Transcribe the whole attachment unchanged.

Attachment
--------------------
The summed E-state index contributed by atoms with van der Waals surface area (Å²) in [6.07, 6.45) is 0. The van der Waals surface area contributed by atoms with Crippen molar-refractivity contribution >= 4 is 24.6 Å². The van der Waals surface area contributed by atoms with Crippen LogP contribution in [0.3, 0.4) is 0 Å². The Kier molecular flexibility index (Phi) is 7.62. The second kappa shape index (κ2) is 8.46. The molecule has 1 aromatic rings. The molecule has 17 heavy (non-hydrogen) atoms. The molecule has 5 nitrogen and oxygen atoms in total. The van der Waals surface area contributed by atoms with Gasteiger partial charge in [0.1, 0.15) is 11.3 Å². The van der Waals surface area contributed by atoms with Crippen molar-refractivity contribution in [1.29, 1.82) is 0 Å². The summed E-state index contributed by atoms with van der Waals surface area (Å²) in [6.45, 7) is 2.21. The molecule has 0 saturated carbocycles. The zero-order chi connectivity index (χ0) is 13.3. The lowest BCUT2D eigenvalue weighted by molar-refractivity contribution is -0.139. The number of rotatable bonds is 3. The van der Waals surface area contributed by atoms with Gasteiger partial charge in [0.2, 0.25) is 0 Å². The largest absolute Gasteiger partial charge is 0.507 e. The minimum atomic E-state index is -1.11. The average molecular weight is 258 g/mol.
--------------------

The summed E-state index contributed by atoms with van der Waals surface area (Å²) in [6.07, 6.45) is 0. The van der Waals surface area contributed by atoms with Crippen molar-refractivity contribution >= 4 is 24.6 Å². The van der Waals surface area contributed by atoms with Crippen LogP contribution in [0.3, 0.4) is 0 Å². The Kier molecular flexibility index (Phi) is 7.62. The second kappa shape index (κ2) is 8.46. The molecule has 1 aromatic rings. The molecule has 17 heavy (non-hydrogen) atoms. The molecule has 5 nitrogen and oxygen atoms in total. The van der Waals surface area contributed by atoms with Gasteiger partial charge in [0.1, 0.15) is 11.3 Å². The van der Waals surface area contributed by atoms with Crippen molar-refractivity contribution in [1.29, 1.82) is 0 Å². The summed E-state index contributed by atoms with van der Waals surface area (Å²) in [6.45, 7) is 2.21. The molecule has 0 saturated carbocycles. The zero-order chi connectivity index (χ0) is 13.3. The lowest BCUT2D eigenvalue weighted by molar-refractivity contribution is -0.139. The number of rotatable bonds is 3. The van der Waals surface area contributed by atoms with Gasteiger partial charge in [0.2, 0.25) is 0 Å². The largest absolute Gasteiger partial charge is 0.507 e. The minimum atomic E-state index is -1.11. The average molecular weight is 258 g/mol.